51 In United States v. Antelope, 395 F.3d 1128, 1131 (9th Cir. 2005), the trial court repeatedly sentenced the defendant to probation terms that required him to disclose his full sexual history as a part of his counseling. Each time the court sentenced the defendant, he objected to the terms of the probation, asserting that they violated his Fifth Amendment right against self-incrimination by requiring him to disclose potentially incriminating information about his past sexual acts without immunity. Id. at 1131-32. The trial court denied the defendant s objections. Id. Subsequent to each sentencing, the defendant refused to participate in the required counseling, and the trial court thus revoked his probation. Id.
52 On appeal, the Ninth Circuit held that because the evidence established that the terms of the defendant s probation required him to admit to his entire past sexual history, a real and appreciable danger of self-incrimination existed at the time of sentencing. Id. at 1135. Thus, the court found that the defendant s objection at the time of sentencing was sufficient to invoke his rights. Id. The court then held that by revoking the defendant s probation based on his refusal to attend the required counseling session, the trial court imposed a substantial penalty on the defendant for invoking his rights, and thus violated the defendant s Fifth Amendment right against self-incrimination. Id. at 1138; see also Murphy, 465 U.S. at 435.
53 Here, the prosecution asserts that there is no evidence in the record that [Ruch] ever attended the treatment program, let alone that he was questioned in a manner that would have required him to incriminate himself, or that he ever invoked his Fifth Amendment protections. While we agree that there is no evidence that Ruch attended counseling, we disagree that he failed to invoke his Fifth Amendment right.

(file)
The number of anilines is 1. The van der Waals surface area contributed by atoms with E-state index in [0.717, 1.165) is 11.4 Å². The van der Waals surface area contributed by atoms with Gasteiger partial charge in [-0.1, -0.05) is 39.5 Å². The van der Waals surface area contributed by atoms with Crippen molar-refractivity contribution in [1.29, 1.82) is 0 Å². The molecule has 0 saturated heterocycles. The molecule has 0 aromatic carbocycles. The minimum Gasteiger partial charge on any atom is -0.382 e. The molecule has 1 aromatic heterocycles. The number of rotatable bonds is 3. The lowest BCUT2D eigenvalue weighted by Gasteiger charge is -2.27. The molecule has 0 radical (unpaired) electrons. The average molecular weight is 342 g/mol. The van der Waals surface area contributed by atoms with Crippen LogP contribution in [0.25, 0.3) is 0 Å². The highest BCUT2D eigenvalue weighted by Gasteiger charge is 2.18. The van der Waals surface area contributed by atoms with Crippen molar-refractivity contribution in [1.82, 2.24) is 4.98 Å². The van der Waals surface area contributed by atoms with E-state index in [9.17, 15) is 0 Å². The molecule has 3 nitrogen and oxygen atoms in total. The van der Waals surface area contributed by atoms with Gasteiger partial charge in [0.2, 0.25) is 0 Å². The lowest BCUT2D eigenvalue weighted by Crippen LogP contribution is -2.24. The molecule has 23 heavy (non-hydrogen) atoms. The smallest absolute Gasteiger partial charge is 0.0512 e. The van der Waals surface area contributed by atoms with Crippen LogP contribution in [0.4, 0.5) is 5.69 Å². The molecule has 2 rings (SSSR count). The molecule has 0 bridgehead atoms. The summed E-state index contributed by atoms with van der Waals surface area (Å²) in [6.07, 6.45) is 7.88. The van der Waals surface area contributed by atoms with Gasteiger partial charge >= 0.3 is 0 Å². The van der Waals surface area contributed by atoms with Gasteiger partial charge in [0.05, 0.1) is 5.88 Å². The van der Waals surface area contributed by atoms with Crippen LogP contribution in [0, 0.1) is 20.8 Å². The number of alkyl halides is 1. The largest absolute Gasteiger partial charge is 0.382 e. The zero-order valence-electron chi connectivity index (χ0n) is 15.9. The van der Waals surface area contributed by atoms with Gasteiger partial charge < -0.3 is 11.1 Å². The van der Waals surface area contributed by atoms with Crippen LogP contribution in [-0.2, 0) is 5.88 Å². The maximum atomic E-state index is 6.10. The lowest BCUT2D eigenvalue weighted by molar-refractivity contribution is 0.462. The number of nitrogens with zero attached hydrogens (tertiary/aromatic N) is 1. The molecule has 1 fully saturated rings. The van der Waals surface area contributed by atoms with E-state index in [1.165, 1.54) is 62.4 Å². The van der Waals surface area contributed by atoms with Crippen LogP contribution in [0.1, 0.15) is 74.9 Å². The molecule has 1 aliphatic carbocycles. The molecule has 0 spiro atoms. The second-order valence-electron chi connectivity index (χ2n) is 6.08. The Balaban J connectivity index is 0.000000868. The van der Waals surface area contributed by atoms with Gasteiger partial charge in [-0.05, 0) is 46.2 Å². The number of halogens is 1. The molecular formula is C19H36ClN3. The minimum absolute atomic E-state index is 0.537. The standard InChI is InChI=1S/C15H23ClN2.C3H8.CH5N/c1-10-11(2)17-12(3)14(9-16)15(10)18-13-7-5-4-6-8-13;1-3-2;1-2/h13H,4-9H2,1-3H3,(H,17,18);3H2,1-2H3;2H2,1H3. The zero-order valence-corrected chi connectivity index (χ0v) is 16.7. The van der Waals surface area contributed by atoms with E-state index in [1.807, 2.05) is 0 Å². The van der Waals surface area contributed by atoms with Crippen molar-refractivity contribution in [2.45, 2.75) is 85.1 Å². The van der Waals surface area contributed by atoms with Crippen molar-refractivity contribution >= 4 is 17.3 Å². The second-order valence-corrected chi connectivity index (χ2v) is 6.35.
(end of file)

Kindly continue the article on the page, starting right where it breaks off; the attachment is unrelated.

54 As in Antelope, the record here contains ample evidence that if Ruch had fully complied with the terms of his probation, he would have been required to incriminate himself by admitting guilt while his direct appeal was still pending. 395 F.3d at 1135. The probation officer s request to amend the probation terms to require counseling, as well as section 3.550 of The Guidelines, made Ruch aware that he would be required to admit guilt or otherwise face revocation of his probation. The probation officer s testimony confirmed this fact. Therefore, we conclude that a real and appreciable danger existed at the time Ruch objected to the proposed terms of his probation. Accordingly, under the circumstances presented here, Ruch was not required to wait until a counselor asked an incriminating question to raise his Fifth Amendment objection. Rather, he was only required to raise his objection once it became known that the terms of his probation required him to incriminate himself or otherwise risk revocation. Accordingly, we conclude that Ruch invoked his Fifth Amendment privilege against self-incrimination.
55 We further conclude that Ruch did not waive his privilege against self-incrimination by failing to reiterate his constitutional objection to the terms of his probation during the April 2010 probation revocation hearing.
56 Once a defendant invokes his or her right to remain silent, that right continues in effect until specifically waived by the defendant. See People v. Arroya, 988 P.2d 1124, 1130 (Colo. 1999) (discussing the right to remain silent during custodial interrogations). When analyzing whether a defendant waived his or her constitutional rights, courts indulge every reasonable presumption against waiver of fundamental constitutional rights, including the right to remain silent. Schriro v. Landrigan, 550 U.S. 465, 484 (2007) (quoting Johnson v. Zerbst,304 U.S. 458, 464 (1938)); see also Roelker v. People, 804 P.2d 1336, 1341 (Colo. 1991) ( The courts do not presume acquiescence in the loss of fundamental constitutional rights, and therefore indulge every reasonable presumption against waiver. ) (quoting People v. Curtis, 681 P.2d 504, 514 (Colo. 1984)).
57 In Palmer v. People, 680 P.2d 525, 526 (Colo. 1984), the defendant stated to the trial court that he wished to testify on his own behalf. However, after a two-hour recess, the defendant failed to reiterate his request. Id. In analyzing whether the defendant s subsequent silence constituted a waiver of his right to testify, the supreme court held that [f]ailure to reiterate assertion of a right does not constitute waiver. Id. at 527. Rather, a trial court may only conclude that a defendant waived his or her fundamental constitutional rights if the surrounding circumstances demonstrate that he or she did so voluntarily, knowingly, and intelligently. Id.; see also People v. Mozee, 723 P.2d 117, 123 (Colo. 1986) (a defendant s waiver of his or her right to remain silent must be voluntary, knowing, and intelligent).